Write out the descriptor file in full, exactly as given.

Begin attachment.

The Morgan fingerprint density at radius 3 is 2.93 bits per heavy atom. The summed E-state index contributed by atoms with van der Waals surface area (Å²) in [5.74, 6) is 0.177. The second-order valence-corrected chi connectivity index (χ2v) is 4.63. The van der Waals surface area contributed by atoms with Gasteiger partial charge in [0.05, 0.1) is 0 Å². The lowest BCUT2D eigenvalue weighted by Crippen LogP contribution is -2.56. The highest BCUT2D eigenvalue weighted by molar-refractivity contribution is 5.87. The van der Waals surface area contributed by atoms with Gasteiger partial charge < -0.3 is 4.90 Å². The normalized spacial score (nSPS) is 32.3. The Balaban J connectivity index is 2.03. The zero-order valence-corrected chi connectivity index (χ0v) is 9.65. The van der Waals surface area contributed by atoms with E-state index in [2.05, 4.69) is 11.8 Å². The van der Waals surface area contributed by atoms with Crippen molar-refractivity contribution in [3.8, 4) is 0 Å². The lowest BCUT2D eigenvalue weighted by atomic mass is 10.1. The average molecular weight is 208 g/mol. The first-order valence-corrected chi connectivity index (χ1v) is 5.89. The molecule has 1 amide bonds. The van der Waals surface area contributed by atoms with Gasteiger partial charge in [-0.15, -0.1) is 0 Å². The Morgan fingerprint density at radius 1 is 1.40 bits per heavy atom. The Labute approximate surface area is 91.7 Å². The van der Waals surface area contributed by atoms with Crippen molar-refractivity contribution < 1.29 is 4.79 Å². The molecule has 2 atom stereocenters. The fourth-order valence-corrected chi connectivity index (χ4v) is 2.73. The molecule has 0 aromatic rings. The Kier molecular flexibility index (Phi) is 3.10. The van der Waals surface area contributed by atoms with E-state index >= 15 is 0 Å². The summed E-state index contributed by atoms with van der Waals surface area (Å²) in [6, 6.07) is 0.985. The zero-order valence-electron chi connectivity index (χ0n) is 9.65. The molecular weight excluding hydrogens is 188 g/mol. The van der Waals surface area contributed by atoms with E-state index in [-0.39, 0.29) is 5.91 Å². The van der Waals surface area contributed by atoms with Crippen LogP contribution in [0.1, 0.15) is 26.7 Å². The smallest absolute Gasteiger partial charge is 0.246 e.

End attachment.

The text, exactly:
The Morgan fingerprint density at radius 3 is 2.93 bits per heavy atom. The summed E-state index contributed by atoms with van der Waals surface area (Å²) in [5.74, 6) is 0.177. The second-order valence-corrected chi connectivity index (χ2v) is 4.63. The van der Waals surface area contributed by atoms with Gasteiger partial charge in [0.05, 0.1) is 0 Å². The lowest BCUT2D eigenvalue weighted by Crippen LogP contribution is -2.56. The highest BCUT2D eigenvalue weighted by molar-refractivity contribution is 5.87. The van der Waals surface area contributed by atoms with Gasteiger partial charge < -0.3 is 4.90 Å². The normalized spacial score (nSPS) is 32.3. The Balaban J connectivity index is 2.03. The zero-order valence-corrected chi connectivity index (χ0v) is 9.65. The van der Waals surface area contributed by atoms with E-state index in [2.05, 4.69) is 11.8 Å². The van der Waals surface area contributed by atoms with Crippen molar-refractivity contribution in [3.8, 4) is 0 Å². The lowest BCUT2D eigenvalue weighted by atomic mass is 10.1. The average molecular weight is 208 g/mol. The first-order valence-corrected chi connectivity index (χ1v) is 5.89. The molecule has 1 amide bonds. The van der Waals surface area contributed by atoms with Gasteiger partial charge in [-0.15, -0.1) is 0 Å². The Morgan fingerprint density at radius 1 is 1.40 bits per heavy atom. The Labute approximate surface area is 91.7 Å². The van der Waals surface area contributed by atoms with Crippen molar-refractivity contribution < 1.29 is 4.79 Å². The molecule has 2 atom stereocenters. The fourth-order valence-corrected chi connectivity index (χ4v) is 2.73. The molecule has 0 aromatic rings. The Kier molecular flexibility index (Phi) is 3.10. The van der Waals surface area contributed by atoms with E-state index >= 15 is 0 Å². The summed E-state index contributed by atoms with van der Waals surface area (Å²) in [6, 6.07) is 0.985. The zero-order valence-electron chi connectivity index (χ0n) is 9.65. The molecular weight excluding hydrogens is 188 g/mol. The van der Waals surface area contributed by atoms with E-state index in [-0.39, 0.29) is 5.91 Å². The van der Waals surface area contributed by atoms with Crippen LogP contribution in [0.1, 0.15) is 26.7 Å². The smallest absolute Gasteiger partial charge is 0.246 e.